And then, on top of that, then you'll get some mix benefit from data center as the data center margins itself grows, as those businesses integrated, as well as that business growing. And then, you'll get leverage in emerging markets from M&A primarily as well as organic growth as we've over time built up the infrastructure to support a larger business. And you continue to see the margins in emerging markets expand quite nicely and then margin expansion in developing markets in addition from the continuous improvement also coming from revenue management.

Michael Y. Cho - JPMorgan Securities LLC

Okay. Great. Thank you.

Operator

The next question will come from Eric Compton of Morningstar. Please go ahead.

Eric Compton - Morningstar, Inc. (Research)

Hi. Thanks for taking my question. I guess I wanted to kind of switch back to the volume growth kind of discussion. So, I guess, first, as people are changing, not bringing as much physical paper storage or whatever and they're switching to digital, do you guys disclose any numbers on what percentage of the business is being replaced kind of with these digital initiatives?

William Leo Meaney - Iron Mountain, Inc.

No. I mean, other than the segments we already report, no. But, also, let me just kind of put it back into context. So, if you look at the math that Stuart took you through and let's take the year two because the year two is after you don't get the benefit for the one-time charges when people actually pull things out for destruction is that we're talking about at the rates that we're seeing around a $2 million EBITDA impact because, remember, he gave you an example that's 10 times anything that we see or expect to happen in what we can see going forward.

So, this is really a very small impact. I mean, on a business that's approaching $1.5 billion for that matter in EBITDA, but over $1.4 billion as we sit here today, a couple million in EBITDA associated with this trend is de minimis, so it's not a major thing.

We don't break out the segments more fine than you want, but on the other side is where if you ask me the question a different way, are we getting more than $2 million of EBITDA from our uplift in IGDS services or Information Governance and Digital Services, absolutely. So, we're more than getting – we're getting – as we're helping our customers on this digital transformation journey going from the – in this hybrid world is we're more than picking up what we're losing on the volume side. So, it's not one versus the other.

Eric Compton - Morningstar, Inc. (Research)

Got you. That's super helpful. And then, my last one is, you said you kind of expect some of the change in customer behavior with this volume to potentially reverse over time. Is that just related to kind of, if I understood your first example correctly, kind of a silly example, you might have a client that was previously bringing maybe five boxes a year and now they've changed to four, so you'll kind of get that one-time downdraft. Then as long as they stay at four, kind of that initial decrease will sort of reverse so to speak. Is that kind of the main driver there or are there any other kind of longer term reasons you'd expect this kind of acceleration in declining volume to reverse? Thanks.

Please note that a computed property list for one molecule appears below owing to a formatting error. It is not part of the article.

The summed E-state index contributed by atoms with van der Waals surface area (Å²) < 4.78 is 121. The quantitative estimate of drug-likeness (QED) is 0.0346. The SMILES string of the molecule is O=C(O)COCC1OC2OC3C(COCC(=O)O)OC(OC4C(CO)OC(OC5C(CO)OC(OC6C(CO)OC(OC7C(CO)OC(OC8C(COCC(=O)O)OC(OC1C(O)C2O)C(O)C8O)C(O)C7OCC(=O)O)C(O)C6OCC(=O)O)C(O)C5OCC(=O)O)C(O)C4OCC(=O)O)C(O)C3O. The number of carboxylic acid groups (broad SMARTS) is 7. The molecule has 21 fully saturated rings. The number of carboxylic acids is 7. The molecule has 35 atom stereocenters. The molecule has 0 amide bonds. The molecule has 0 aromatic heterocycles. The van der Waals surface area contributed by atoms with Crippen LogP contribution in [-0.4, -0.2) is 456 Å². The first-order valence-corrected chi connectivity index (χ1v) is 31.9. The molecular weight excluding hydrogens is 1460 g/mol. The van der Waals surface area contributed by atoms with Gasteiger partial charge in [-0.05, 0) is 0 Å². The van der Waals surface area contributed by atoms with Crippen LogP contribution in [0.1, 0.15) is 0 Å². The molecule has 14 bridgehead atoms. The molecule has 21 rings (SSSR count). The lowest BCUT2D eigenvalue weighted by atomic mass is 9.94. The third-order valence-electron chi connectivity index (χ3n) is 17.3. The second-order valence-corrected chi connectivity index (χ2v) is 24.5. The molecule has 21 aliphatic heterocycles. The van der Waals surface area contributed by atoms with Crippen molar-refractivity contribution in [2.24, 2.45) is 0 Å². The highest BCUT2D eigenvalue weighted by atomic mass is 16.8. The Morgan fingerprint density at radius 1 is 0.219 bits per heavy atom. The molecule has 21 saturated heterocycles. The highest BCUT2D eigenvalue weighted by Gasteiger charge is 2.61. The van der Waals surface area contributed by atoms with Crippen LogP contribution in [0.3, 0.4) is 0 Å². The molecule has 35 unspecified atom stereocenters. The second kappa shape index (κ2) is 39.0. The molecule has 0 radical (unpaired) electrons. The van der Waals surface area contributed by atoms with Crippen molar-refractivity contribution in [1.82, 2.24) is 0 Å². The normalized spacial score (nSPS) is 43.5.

William Leo Meaney - Iron Mountain, Inc.

Yeah. You've got it. Absolutely. That's exactly the dynamic is going on. And then the wildcard, so to speak, on the up side is that if some of the un-vended market or less vended markets that we've talked about before is those things start coming in and those things can kind of offset that while you're going through that process. But that process alone is the thing that's the key driver at this point.

Operator

The next question will come from Karin Ford of MUFG Securities. Please go ahead.

Karin Ford - MUFG Securities America, Inc.

Hi. Good morning. Stuart, I think you said in your comments that there was about $30 million of business changes that drove the AFFO guidance increase. Can you just detail what contributed to that $30 million?

Stuart B. Brown - Iron Mountain, Inc.

Karin, I think probably the easiest thing to do is to refer you to the year-to-date calculation in the supplemental of the reconciliation of AFFO. But a couple things that I talked about is, you've got taxes coming in lower than we originally expected, interest expense is favorable from a capital standpoint, continuing to focus. Yeah. I should also refer you back to the guidance page as well where you see some of the detail, but some of the efficiencies that we're getting around maintenance capital as well as then just sort of the underlying business performance. Those are the key drivers, and I did mention that of the total $40 million increase in the AFFO at the midpoint, about $10 million of that is from better flow-through to AFFO of revenue recognition change. So I did want to call that out because that is different than our previous guidance as well.